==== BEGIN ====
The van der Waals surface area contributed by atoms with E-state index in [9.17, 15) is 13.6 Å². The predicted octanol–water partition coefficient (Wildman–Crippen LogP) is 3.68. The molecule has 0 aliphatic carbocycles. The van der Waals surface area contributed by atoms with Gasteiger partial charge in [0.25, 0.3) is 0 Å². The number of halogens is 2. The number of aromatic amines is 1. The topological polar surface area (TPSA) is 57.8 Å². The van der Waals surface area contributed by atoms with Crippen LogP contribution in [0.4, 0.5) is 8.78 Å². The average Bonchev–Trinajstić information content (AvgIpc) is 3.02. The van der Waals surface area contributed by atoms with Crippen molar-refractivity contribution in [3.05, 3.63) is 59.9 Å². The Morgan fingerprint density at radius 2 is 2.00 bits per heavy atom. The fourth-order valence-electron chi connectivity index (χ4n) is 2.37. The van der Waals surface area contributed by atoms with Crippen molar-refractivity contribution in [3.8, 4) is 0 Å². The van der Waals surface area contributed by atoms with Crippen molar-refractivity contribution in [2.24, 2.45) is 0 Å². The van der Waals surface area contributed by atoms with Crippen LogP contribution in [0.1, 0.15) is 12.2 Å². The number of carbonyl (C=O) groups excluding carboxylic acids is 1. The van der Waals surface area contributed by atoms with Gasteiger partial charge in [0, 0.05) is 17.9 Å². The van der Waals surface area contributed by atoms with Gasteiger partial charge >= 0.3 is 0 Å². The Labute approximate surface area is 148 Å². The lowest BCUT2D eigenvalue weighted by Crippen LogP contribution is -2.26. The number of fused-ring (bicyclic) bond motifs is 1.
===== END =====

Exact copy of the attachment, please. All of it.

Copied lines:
The van der Waals surface area contributed by atoms with E-state index in [9.17, 15) is 13.6 Å². The predicted octanol–water partition coefficient (Wildman–Crippen LogP) is 3.68. The molecule has 0 aliphatic carbocycles. The van der Waals surface area contributed by atoms with Gasteiger partial charge in [0.25, 0.3) is 0 Å². The number of halogens is 2. The number of aromatic amines is 1. The topological polar surface area (TPSA) is 57.8 Å². The van der Waals surface area contributed by atoms with Crippen LogP contribution in [0.4, 0.5) is 8.78 Å². The average Bonchev–Trinajstić information content (AvgIpc) is 3.02. The van der Waals surface area contributed by atoms with Crippen molar-refractivity contribution in [3.05, 3.63) is 59.9 Å². The Morgan fingerprint density at radius 2 is 2.00 bits per heavy atom. The fourth-order valence-electron chi connectivity index (χ4n) is 2.37. The van der Waals surface area contributed by atoms with Crippen molar-refractivity contribution in [3.8, 4) is 0 Å². The van der Waals surface area contributed by atoms with Crippen molar-refractivity contribution in [2.24, 2.45) is 0 Å². The van der Waals surface area contributed by atoms with Crippen LogP contribution in [0.1, 0.15) is 12.2 Å². The number of carbonyl (C=O) groups excluding carboxylic acids is 1. The van der Waals surface area contributed by atoms with Gasteiger partial charge in [0, 0.05) is 17.9 Å². The van der Waals surface area contributed by atoms with Gasteiger partial charge >= 0.3 is 0 Å². The Labute approximate surface area is 148 Å². The lowest BCUT2D eigenvalue weighted by Crippen LogP contribution is -2.26. The number of fused-ring (bicyclic) bond motifs is 1.